Variability of GPS water vapor associated with warming activity in Peninsular Malaysia during the period of 2008–2011

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Abstract

This study utilizes the precipitable water vapor (PWV) parameter retrieved from ground-based global positioning system (GPS) to detect warming activity in Peninsular Malaysia from 2008 to 2011. Daily average of GPS PWV and surface meteorology data taken from six selected stations over Peninsular Malaysia are analyzed. Prior to warming detection, GPS PWV results are compared with PWV obtained from Radiosonde and found a positive relationship. The daily GPS PWV variability was characterized as high during the inter-monsoon seasons (April-May and October-November) and lower at the beginning, middle and the end of the year. For the monthly variations, GPS PWV increased by about 2.40 mm, which is correlated with an increase in surface temperature of 0.20 °C. We detected variability of PWV with a semiannual variation and the pattern is opposite to the accumulated precipitation, indicating that wet and dry spells coincide with local monsoon and intermonsoon periods. The warming effect in this study was felt over all selected stations with northern parts of Peninsular Malaysia affected significantly. The results imply that GPS is a powerful tool for analysis of warming effects and the mechanism of how it affects the circulation of water vapor is discussed in this study.

Original languageEnglish
Pages (from-to)240-250
Number of pages11
JournalJournal of Water and Climate Change
Volume7
Issue number1
DOIs
Publication statusPublished - 2016

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precipitable water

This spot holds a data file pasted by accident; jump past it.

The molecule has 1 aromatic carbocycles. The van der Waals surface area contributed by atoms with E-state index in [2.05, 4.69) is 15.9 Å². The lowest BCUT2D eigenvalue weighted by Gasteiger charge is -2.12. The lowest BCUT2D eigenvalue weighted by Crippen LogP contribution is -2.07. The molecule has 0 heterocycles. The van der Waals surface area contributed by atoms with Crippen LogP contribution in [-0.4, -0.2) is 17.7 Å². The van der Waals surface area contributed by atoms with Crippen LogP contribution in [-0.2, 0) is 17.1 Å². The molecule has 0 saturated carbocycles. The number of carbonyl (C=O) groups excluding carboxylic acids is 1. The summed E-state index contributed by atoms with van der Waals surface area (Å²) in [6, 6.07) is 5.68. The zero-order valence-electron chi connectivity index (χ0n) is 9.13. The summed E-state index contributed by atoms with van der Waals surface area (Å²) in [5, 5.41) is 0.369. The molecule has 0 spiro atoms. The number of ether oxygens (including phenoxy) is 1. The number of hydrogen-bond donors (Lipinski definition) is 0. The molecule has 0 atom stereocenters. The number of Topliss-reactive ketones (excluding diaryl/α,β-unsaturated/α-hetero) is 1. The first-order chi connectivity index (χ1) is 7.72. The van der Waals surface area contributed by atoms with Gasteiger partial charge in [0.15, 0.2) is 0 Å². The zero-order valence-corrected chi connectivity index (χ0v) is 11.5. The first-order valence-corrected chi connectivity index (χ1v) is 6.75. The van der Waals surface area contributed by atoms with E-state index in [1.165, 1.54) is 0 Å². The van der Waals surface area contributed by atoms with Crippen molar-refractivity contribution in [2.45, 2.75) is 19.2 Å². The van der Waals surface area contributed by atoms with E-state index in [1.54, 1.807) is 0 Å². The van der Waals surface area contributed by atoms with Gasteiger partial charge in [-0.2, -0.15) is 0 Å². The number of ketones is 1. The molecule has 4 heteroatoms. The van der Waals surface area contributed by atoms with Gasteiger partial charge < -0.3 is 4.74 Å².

water vapor
GPS
warming
monsoon
radiosonde
meteorology
surface temperature

Keywords

  • GPS
  • Peninsular Malaysia
  • Precipitable water vapor
  • Warming activity

ASJC Scopus subject areas

  • Global and Planetary Change
  • Management, Monitoring, Policy and Law
  • Atmospheric Science
  • Water Science and Technology

Cite this

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title = "Variability of GPS water vapor associated with warming activity in Peninsular Malaysia during the period of 2008–2011",
abstract = "This study utilizes the precipitable water vapor (PWV) parameter retrieved from ground-based global positioning system (GPS) to detect warming activity in Peninsular Malaysia from 2008 to 2011. Daily average of GPS PWV and surface meteorology data taken from six selected stations over Peninsular Malaysia are analyzed. Prior to warming detection, GPS PWV results are compared with PWV obtained from Radiosonde and found a positive relationship. The daily GPS PWV variability was characterized as high during the inter-monsoon seasons (April-May and October-November) and lower at the beginning, middle and the end of the year. For the monthly variations, GPS PWV increased by about 2.40 mm, which is correlated with an increase in surface temperature of 0.20 °C. We detected variability of PWV with a semiannual variation and the pattern is opposite to the accumulated precipitation, indicating that wet and dry spells coincide with local monsoon and intermonsoon periods. The warming effect in this study was felt over all selected stations with northern parts of Peninsular Malaysia affected significantly. The results imply that GPS is a powerful tool for analysis of warming effects and the mechanism of how it affects the circulation of water vapor is discussed in this study.",